Obsessive curiosity

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3 years ago
Topics: Facts, Mental Health

Many people have a kind of morbid curiosity and are fascinated by things like danger, death and disgust, and this curiosity comes from our ancestors.

We sometimes feel "I do not want to look, but I can not stop myself!", This could be about to see a wrecked car while driving on the highway, the last documentary Be published of real crimes on TV or a friend talking about a ghost in an old building. We tell ourselves that we do not want to look, we do not want to listen and we do not want to know; Nevertheless, we still look, listen, and search for information.

We usually do not want to look; Because we are afraid that what we see will not be pleasant. The same is true of horror movies. The film suddenly shows a scary scene and the killer appears on the screen. Half the audience closes their eyes in horror, while the other half stare at the screen. However, even people who cover their eyes occasionally watch the killer through their fingers.

Why do we do this? Why do we expose ourselves to imaginary worlds of fear and anxiety, and how does this relate to things like curiosity about car crashes on the highway?

Car wreckage

Let's start with the real situation. The story of the car wreck is a bit old and boring; But it is a good example; Because it is something that almost everyone has experienced and can intuitively understand. It is true for almost everyone that you do not want to be injured in a personal accident and you do not hope that anyone will die in the car wreck; But if that happened then we would all be in for a rude awakening.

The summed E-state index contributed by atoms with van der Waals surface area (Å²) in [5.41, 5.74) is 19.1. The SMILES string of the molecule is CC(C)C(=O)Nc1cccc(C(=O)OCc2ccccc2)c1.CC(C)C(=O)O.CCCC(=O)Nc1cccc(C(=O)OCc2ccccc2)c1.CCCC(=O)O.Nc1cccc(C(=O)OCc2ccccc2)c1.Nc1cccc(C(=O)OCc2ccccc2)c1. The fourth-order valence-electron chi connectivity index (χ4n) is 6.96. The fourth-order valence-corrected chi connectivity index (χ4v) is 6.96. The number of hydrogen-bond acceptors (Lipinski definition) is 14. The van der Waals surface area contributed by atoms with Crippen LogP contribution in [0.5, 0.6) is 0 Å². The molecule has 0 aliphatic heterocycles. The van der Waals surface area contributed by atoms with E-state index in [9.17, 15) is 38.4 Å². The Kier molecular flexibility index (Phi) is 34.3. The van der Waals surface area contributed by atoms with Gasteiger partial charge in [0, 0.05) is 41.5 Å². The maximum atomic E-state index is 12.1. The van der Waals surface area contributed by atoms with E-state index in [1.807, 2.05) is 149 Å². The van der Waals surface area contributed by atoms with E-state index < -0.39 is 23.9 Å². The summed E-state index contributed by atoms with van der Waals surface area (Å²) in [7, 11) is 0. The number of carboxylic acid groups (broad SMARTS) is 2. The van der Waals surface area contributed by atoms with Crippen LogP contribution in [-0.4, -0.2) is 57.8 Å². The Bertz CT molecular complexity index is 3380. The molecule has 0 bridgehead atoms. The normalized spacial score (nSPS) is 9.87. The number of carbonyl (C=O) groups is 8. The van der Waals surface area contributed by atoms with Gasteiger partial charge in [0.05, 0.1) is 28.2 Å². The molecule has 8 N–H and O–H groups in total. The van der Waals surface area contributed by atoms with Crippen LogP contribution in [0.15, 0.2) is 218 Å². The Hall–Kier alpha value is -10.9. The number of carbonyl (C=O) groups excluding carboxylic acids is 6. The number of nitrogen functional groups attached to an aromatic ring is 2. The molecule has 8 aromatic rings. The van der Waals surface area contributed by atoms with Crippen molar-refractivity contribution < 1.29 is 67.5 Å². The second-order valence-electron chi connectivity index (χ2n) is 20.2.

This is because the world of our ancestors was a dangerous place. The world today can be dangerous, but even the most rudimentary treatments available to us today can significantly reduce the severity of the injury. If you were injured 10,000 years ago (or even 100 years ago), you would be much less likely to survive than you are today with all these modern medicines. Even if the loss of blood did not kill you, an infection might have ended. This allowed people to avoid danger as much as possible.

However, to avoid danger, it must first be identified. The more you know about something, the better you can predict it, and the better you can predict it, the better you can deal with the consequences if they happen.

This is where curiosity comes in. I do not want to be in a car wreck to find out how bad a car accident is. I also do not want others to be in the wreckage of the car, but if that happens, I want to know how bad the situation is. This can affect my decisions and behavior in these situations. For example, if the car wreck scene is horrible, it may cause us to slow down or be more careful the rest of the day to reduce the chance of this happening to us; But if the incident is just a scratch on the fender, it may not affect our driving behavior much.

Garlic to onion morbid curiosity

The main point of pathological curiosity is this: the consequences of all kinds of threats have affected our minds and our behavior in response to "pathological" situations. As a result, most of us have morbid curiosities.

This psychological tendency has repeatedly appeared on large scales of human behavior. Roman gladiator games, death and sacrifice in rituals and ceremonies, watching public executions, huge fans of real and horror crime genres. Each of these phenomena indicates a human tendency to morbid curiosity.

Keep your enemies close

The best way to avoid the consequences of a threat is not to avoid it. Avoidance may save you once or twice, but it is not a good way to deal with future problems. It is best to learn about the threat first. This way you can know how to identify, avoid or deal with it in the future.

Pathological Curiosity is a simple idea attributed to Michael Corleone in The Godfather 2 (and sometimes the famous Chinese military strategist, Sun Tzu): Keep your friends close, but your enemies closer.

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Written by
3 years ago
Topics: Facts, Mental Health

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